Advertising in Woodworth’s Youth’s Cabinet, like advertising in many early 19th-century American magazines, accumulated on the covers and on pages which could be removed when the issues were bound. This advertisement for Tuttle’s Emporium is a charming example of the art of advertising: from its aggrandization of Tuttle’s store, to the way it almost rhymes. (And it can, indeed, be sung to the tune of “Yankee Doodle"—if you concentrate!)
Advertisement for Tuttle’s Emporium (from Woodworth’s Youth’s Cabinet, January 1854, back cover; cover page 4)
No. 345 Broadway, New York.


I went to York awhile ago,

To stay a week, or more, sir,

With Uncle Jabe, who lives, you know,

Not far from Tuttle’s store, sir.


O Tuttle is the queerest man

In this wide Yankee nation;

And for his great Emporium,

He’s ransacked all creation.

One night, while walking down Broadway,

My head half crazed with wonder,

I saw three hundred forty-five,

And Tuttle ’s name right under.

So in I went. Says Tuttle, “Sir,

What notions can we sell you?”

“Well, now,” I said. “I guess as how

I can’t begin to tell you.”

He smiled. “Please walk about the store;

No charge for looking here, sir.

Just take your time—see everything.”—

Says I, “ ’Twill take a year, sir.”

He smiled again, and went with me

That famous store all over;—

Ah! was not I as happy there

As any pig in clover?

This Tuttle ’s got the queerest Dolls

That ever saw the light, sir;

They move their eyes about, and laugh,

And cry with all their might, sir.

I laughed till I was out of breath,

And so did Uncle Jabez,

(For Uncle, he was there, you see,)

At Tuttle ’s Crying Babies.

The fathers and the mothers, too,

Ought now to be contented;

They’ve got their crying done by rule,

Since this queer doll’s invented.

’Twould wring a sigh from any breast,

Though hard as flint it may be,

To hear that sorrow-stricken doll,

So like the real baby.

A petrified old bachelor

Might wipe his eyes in pity.

And if he had a heart at all,

’Twould melt like spermaceti.

And there are lots of children’s Toys:

The whole I can’t remember;

To mention them would almost take

From New Year’s to December.

Oh what a host of animals,

Unlike in kind and feature;

Both mewing Cats and barking Dogs,

And every living creature[.]

So oft does Tuttle coax the mews,

He ought to be a poet;

Though if he’s ever made a rhyme,

He’s never let us know it.

Now if you turn from scenes like these,—

From hens, geese, oxen, foxes,—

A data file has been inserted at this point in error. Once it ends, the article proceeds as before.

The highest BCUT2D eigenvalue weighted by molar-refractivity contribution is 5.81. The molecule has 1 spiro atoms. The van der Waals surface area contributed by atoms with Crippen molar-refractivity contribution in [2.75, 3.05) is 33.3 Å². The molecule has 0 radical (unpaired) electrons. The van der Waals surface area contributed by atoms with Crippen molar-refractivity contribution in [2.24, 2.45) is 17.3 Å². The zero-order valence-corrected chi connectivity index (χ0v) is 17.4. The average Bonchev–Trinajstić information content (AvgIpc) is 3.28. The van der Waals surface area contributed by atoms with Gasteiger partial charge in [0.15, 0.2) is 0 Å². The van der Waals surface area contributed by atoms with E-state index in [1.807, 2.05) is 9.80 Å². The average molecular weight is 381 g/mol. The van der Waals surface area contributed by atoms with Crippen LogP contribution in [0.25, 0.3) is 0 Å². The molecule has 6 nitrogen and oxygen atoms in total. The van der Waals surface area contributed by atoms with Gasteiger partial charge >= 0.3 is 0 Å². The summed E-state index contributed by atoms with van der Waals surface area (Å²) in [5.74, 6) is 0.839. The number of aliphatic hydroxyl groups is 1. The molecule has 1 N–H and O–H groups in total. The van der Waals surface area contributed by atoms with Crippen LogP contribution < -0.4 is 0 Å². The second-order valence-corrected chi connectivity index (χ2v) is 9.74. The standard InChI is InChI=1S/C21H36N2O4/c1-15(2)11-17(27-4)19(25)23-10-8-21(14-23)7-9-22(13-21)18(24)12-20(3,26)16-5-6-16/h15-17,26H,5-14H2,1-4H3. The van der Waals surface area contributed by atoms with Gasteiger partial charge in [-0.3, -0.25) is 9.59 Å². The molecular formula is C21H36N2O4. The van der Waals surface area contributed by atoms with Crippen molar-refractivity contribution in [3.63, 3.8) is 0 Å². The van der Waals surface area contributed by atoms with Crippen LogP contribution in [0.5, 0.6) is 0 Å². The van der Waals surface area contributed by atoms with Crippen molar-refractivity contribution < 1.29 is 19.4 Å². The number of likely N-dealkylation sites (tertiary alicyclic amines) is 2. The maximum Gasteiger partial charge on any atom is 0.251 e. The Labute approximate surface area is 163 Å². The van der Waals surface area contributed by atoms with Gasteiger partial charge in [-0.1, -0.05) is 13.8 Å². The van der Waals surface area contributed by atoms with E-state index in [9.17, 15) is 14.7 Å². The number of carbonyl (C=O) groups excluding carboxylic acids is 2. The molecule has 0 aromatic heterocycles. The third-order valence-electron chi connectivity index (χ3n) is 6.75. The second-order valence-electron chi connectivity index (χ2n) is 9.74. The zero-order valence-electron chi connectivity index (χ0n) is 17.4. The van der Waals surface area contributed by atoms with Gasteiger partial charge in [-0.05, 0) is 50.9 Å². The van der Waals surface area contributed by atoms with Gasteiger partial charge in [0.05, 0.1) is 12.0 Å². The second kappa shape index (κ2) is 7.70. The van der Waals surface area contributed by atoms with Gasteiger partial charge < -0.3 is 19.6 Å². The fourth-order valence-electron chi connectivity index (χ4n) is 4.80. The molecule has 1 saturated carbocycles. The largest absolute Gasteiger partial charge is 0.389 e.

You’re in a wilderness of Games,

Accordeons, Music Boxes.

And there’s a greater wonder still,

I must not fail to mention:

The Baby-Jumper, don’t you know,

Was Tuttle ’s own invention?

Tuttle himself ne’er did a thing

So grateful to the people;

Fame’s temple opened then, and he

Climbed up into the steeple.

’Tis wonderful its magic power,

Whatever be the matter!

Full half the little baby ills

The Baby-Jumpers scatter.

Perhaps the greatest wonder in

This Palace of the Fairies,

Is that far-famed Automaton

Bird Tree that came from Paris.

Just fancy, sir, upon a lawn

Of most enchanting scenery,

A tree with Birds all flying round,

And singing by machinery.

And yet you’ll find, at Tuttle ’s store,

A thousand things, or less, sir,

For older heads than babies wear,

Or else I lose my guess, sir.

For instance, there is Biscuit Ware;

Gold Ware, a perfect mine; a

Variety of Table Setts,

Of metal, wood, and china.

Porte-monnaies; Writing Desks; Rich Fans;

And so forth, for the lasses;

Portfolios, Book Stands; Brushes; Paints;

Pearl Pins; Clocks; Opera Glasses;

Those novel India-rubber Canes;

Card Boxes and Card Cases;

Rich Jewel Caskets; Reticules;

Cigar Stands; Paintings; Vases.

This famous store may well be called

The World’s Great Exhibition,”

Though much one wonders that there are

No charges for admission.

But should I drain my ink-stand dry,

The half could not be told, sir;

To buy the whole of Tuttle ’s wares

Would take a mint of gold, sir.

For Tuttle, babies (not to speak

Of fathers now, or mothers)

For him unnumbered babies cry,

And so do numbered others.

Why, Tuttle makes the nursery

A paradise of pleasure,

And with the nurses, far and near,

His name’s a household treasure.

The babies lisp it, ere they know

A coal-pit from coal-scuttle;

Mamma’s the first word that they speak—

The second one is Tuttle.

’Twould puzzle mortal tongue to tell

How much they all respect him.

If he were up for President,

No doubt they would elect him.

Be sure, whene’er you go to town,

(I know you’ll not regret it)

Be sure you go to Tuttle ’s store,

And mind you don’t forget it.

But should you take your lady there—

And she will say you ought, sir,—

She’ll never leave that fairy place,

Till many things she’s bought, sir.

Yet draw your purse-strings not too tight;

She’ll only draw the deeper;

And should she search the city through,

She could not purchase cheaper.

Besides, you know as well as she,

That if you’ll only let her

Decide such matters for herself,

You’ll feel a great deal better.

You’ll find this palace on Broadway;

The number I’ll repeat, sir:

Number three hundred forty-five,

The west side of the street, sir.


O Tuttle is the queerest man

In this wide Yankee nation;

And for his great Emporium,

He’s ransacked all creation.

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